1. Address the assigned topic or question in a highly analytical manner.
  2. Propose a well-defined thesis statement, stated at the beginning of your paper, and include evidence to support it.

    --- THESIS STATEMENT:  Here is a definition from the Writing Center at U. North Carolina Chapel Hill
    A thesis statement is “usually a single sentence near the beginning of your paper (most often, at the end of the first paragraph) that presents your argument to the reader. ...The rest of the paper…gathers and organizes evidence that will persuade the reader of the logic of your [analysis]."

  3. Address specific course themes and concepts relevant to the assigned topic or question.
  4. Mention opposing arguments or weaknesses in your thesis, and and the supporting evidence given  (this is defined as a "counter-argument").
  5. Do all of  this in a clear and well-organized way, using proper grammar, punctuation, usage, and sentence structure.
  6. Do not plagiarize any material, in any way.


For Writing Help

Citing Things That Are NOT Journal Articles

  • It can be hard to cite things that are not regular journal articles
  • The pieces that you need are mostly the same for everything -- author/editor (individual or corporate), title, date, publication/database, URL, date accessed
  • Always remember to give MORE information than NOT ENOUGH
  • For example, here are the pieces from a Gartner item: title, author, and date. You can also add the name of the database (Gartner), the URL for this page, and the date you accessed it


RefWorks is the citation manager that is supported by JHU. It is free for you.
  • Citation managers let you export citations FROM databases INTO the manager, so that you can put them into separate folders, and print out a bibliography in whatever style you want
  • They also help you organize your references, by using different folders or tags
  • Here is our guide about how to use it

Use the NEW RefWorks! Log in here.
  • Here are video tutorials about the NEW RefWorks
  • NEVER search from WITHIN RefWorks; always search from within the database itself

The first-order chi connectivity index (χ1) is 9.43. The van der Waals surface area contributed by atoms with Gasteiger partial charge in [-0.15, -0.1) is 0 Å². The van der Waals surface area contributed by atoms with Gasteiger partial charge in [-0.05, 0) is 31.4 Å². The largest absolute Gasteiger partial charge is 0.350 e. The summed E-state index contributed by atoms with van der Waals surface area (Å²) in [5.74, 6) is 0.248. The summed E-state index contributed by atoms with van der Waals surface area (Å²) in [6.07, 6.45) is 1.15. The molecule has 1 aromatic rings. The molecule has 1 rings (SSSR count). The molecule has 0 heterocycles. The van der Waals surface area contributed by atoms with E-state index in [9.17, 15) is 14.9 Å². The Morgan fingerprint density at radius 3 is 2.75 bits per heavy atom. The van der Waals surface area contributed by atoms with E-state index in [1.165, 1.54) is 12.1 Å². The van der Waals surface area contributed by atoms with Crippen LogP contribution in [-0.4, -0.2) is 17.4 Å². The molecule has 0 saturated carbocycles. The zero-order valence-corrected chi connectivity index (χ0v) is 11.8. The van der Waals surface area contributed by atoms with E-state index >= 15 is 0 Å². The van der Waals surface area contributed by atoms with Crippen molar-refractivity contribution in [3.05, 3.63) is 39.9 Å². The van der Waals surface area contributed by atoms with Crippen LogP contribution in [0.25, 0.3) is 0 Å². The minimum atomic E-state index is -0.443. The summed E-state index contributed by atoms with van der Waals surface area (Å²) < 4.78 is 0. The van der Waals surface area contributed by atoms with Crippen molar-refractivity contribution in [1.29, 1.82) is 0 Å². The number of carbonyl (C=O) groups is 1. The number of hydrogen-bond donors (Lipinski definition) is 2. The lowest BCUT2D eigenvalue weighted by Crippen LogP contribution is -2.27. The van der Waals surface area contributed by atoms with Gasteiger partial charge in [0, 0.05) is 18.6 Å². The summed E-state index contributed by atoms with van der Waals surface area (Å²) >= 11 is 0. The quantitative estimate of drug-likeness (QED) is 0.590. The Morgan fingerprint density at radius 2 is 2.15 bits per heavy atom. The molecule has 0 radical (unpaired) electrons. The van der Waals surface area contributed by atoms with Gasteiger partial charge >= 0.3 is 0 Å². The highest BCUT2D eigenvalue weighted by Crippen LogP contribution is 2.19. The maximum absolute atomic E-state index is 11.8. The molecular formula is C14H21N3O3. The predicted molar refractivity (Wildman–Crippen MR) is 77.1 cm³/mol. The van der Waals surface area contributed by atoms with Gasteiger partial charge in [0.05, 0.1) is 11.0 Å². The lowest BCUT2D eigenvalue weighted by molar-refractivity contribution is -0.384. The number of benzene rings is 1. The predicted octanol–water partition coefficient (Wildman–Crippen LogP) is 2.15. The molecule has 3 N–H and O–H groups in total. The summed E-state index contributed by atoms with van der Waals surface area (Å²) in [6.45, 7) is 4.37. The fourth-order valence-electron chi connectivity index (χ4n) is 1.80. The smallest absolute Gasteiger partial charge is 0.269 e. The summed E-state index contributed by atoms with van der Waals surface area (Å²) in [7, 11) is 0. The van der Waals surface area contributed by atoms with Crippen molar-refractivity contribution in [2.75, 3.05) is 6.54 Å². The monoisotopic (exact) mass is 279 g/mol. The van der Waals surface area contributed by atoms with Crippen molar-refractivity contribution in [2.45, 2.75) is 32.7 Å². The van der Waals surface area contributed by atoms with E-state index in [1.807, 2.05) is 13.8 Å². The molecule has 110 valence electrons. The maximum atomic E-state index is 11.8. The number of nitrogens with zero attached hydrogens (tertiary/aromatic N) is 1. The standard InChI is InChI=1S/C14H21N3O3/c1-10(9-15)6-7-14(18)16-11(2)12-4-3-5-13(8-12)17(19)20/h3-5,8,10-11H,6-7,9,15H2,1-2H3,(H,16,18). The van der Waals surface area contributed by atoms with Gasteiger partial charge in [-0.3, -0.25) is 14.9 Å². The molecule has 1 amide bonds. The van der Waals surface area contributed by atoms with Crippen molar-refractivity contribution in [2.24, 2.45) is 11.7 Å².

HELP is the question mark at the top right:

Here are some of the links from HELP:

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Save Your Time and Use the Best Tools

ALL databases allow you to FOCUS your search, so that you get exactly what you want.

1. Engineering, Computer and IT Topics, and More -- Start with Compendex

2. Business News and Information -- Start with ABI/INFORM (this database is also on the Computer Science + Security list)

3. Technology and Communications Industries

Gartner Advisory Intraweb -- This database has short articles and reports about the technology and communications industries. It can be complicated to use, but keep trying.

Start with "Advanced Search":

Just like all of the other databases, use the other features to FOCUS your search. Remember to start by putting your words in the TITLE, or TITLE and SUMMARY, and put PHRASES in quotation marks:


  • You cannot search the wholeGartner website at once. Here is a site map to help you find specific parts of the database
  • "Archived" means that the item is more than 1 year old
  • Here is their "IT Glossary" -- there are a few terms on the bottom, but use the alphabetical list to search for what you want

4. Law and Policy

  • CQ Researcher (Congressional Quarterly) has topics you can browse. Under Defense and National Security --> Technology are some reports about cybersecurity and privacy that will give you good background information
  • Contact Yunshan Ye, the librarian listed on the left of this page

5. Broad Search -- Google Scholar

  • In addition to the specialized databases listed above, most of the essay topics would benefit from a carefully focused Google Scholar search -- here's an example of using the Advanced Search to get decent results in Scholar (although still too many)